Tuesday, February 7, 2012

Book Review: The Complete Strain Trilogy

The Complete Strain Trilogy

In Hollywood terms writing and directing an Oscar nominated film gives you the weight to throw around and get the projects made that you have been dying to make. Guillermo Del Toro was one of my favorite directors long before Pans Labyrith. I think he is one of the most exciting directors working in genre today. Since his huge surprise Spanish language hit Del Toro has failed several times to get projects off the ground, some were to grand in scope (At the Mountains of Madness) or to delayed in production (The Hobbit). He has still been up to some exciting things including producing films(Don't be afraid of the Dark) and co-writing a trilogy of vampire novels called the Strain.

The project that began as a TV series pitch by Del Toro (who pointed to HBO's The Wire as influence) with the structure of the novels following three possible seasons of the show. It is really to bad that idea never became reality, but Del Toro was not prepared to put this idea to death. Del Toro is a talented writer and storyteller who knew he needed help with some of procedural details that were important to the first book. So he teamed up with noted crime fiction author Chuck Hogan, known for his bestselling novel Prince of Thieves (made into the film The Town).

Depending on who is commenting on the novels, you'll see comments suggesting that “it is clear that” Del Toro or Hogan did more of the writing. Both authors went at length to suggest that neither did heavier lifting during the writing process. The only thing we know for sure is that elements of both authors show up and the duo made for a great story telling team.

The first book in the trilogy starts as a slow burn, focused on the mystery of a plane that lands in NYC with a load of dead bodies. It is a great set-up for a medical mystery thriller, similar to Andromeda Strain or an early Robin Cook novels. During this first act Hogan's skills for unfolding a mystery, and GDT's monster and mythology skills are perfectly balanced to give the book a very strong atmosphere. A lot of this first book is setting the rules, mythology and characters.

I have seen a few reviews that said the characters were lacking and that was not the case for me. The novel is told through several very notable and likable characters. The hero of the story or focus is a recently divorced father and CDC investigator Eph Goodweather, but other characters included an old world vampire hunter Setrakian , a Mexican wrestler, a rat exterminator Fet and several Mexican gangsters trying to survive the end of the world. Not to mention the vampires which included the only half breed naturally born vampire referred to by the vampire master as “The Born.”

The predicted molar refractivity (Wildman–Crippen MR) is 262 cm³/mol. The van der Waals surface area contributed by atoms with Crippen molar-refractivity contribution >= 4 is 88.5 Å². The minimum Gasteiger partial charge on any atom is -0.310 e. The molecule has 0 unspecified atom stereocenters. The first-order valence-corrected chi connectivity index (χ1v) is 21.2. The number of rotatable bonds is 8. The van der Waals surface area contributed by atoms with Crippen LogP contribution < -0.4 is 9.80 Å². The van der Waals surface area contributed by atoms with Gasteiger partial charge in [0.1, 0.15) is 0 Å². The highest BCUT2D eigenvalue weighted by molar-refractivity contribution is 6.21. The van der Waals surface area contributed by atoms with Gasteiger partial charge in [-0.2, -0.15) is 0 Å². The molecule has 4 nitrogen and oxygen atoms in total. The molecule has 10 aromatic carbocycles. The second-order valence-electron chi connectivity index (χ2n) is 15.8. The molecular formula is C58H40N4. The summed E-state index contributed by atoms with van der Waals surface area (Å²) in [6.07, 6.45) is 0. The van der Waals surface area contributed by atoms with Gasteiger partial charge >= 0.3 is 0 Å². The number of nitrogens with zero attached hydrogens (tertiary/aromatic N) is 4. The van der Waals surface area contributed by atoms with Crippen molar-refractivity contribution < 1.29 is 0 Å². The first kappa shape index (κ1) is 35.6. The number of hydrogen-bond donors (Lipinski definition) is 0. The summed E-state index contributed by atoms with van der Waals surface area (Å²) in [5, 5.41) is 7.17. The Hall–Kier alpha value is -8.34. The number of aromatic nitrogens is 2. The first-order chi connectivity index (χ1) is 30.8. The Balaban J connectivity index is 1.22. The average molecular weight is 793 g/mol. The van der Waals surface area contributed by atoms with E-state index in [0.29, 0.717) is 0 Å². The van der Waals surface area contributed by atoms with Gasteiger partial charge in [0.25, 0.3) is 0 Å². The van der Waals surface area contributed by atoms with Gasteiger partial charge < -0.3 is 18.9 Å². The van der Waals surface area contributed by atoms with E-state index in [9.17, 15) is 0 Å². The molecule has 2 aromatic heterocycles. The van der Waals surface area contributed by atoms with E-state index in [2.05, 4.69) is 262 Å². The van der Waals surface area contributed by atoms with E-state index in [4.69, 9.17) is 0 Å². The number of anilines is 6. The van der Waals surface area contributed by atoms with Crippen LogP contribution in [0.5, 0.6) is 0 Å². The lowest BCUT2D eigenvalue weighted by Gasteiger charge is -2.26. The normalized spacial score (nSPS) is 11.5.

I enjoyed the characters and thought they were developed with such a slick touch that (screenwriters have to rely on) most readers might not have noticed. Some authors writing epics will spend a hundred pages building characters that can be established in less than page. This is the case here.

All of this sets up the story of The Fall, which lends itself to kicking ass. The first book filled with world building and information dumps, but it's a lot of stuff as a novelist you have to do. How do the Vampires work? Who are the characters? What are the rules. So for book two we have all those things established and we are ready to rock. Even though I knew it was an end of the world story involving vampires I found the process still included a deeply shocking ending.

I knew I would dig this book, I love a great end of the world apocalypse novel, McCammon’s Swan Song is perhaps my favorite and while it’s not as sprawling as Swan Song or as intimate as I Am Legend, The Fall strikes perfect balance. Not too long, not a lot of wasted fat, the story cooks along at a great pace. Del Toro's cinematic editing and pacing skills became clear towards the end of this second book which worked very well with Hogan's skills for writing action. At the end I was left stunned and dying to read the third book.

Building an epic is easier than ending one. Ask most fans of Stephen King's the Stand or IT which are crazy long well told stories that left most readers unhappy. They still love the books, but something about the end has not sat well with most readers. From a lot of the fan reaction to the Night Eternal it is clear that a few fans felt let down.

I think the second part is the best of the Trilogy, but the Night Eternal to me was a satisfying entry into the series. I think there were a lot of interesting ideas and creative issues that the authors touched on that could have been expanded, but for the most part the story is told with a tight focus. I was impressed with the tiny moments from the first two books that payed off here, IE the international space station.

My only problem with this entry in the trilogy was a misguided attempt to connect the story to judeo Christian myths, to me this undid some of the power of the first two books and almost contradicted the story. In the end I am was happy the trilogy and think it is a major accomplishment that should be enjoyed by all horror fans. My hope is that Hogan and GDT will work together again and if not that we have not read the last Del Toro novel.

1 comment:

breadman said...

dave...totally agree with your view on bringing in religion. didn't work for me and doesn't really seem to fit with most of GDT's other work.
keep up the good work brother.
Mark Boardman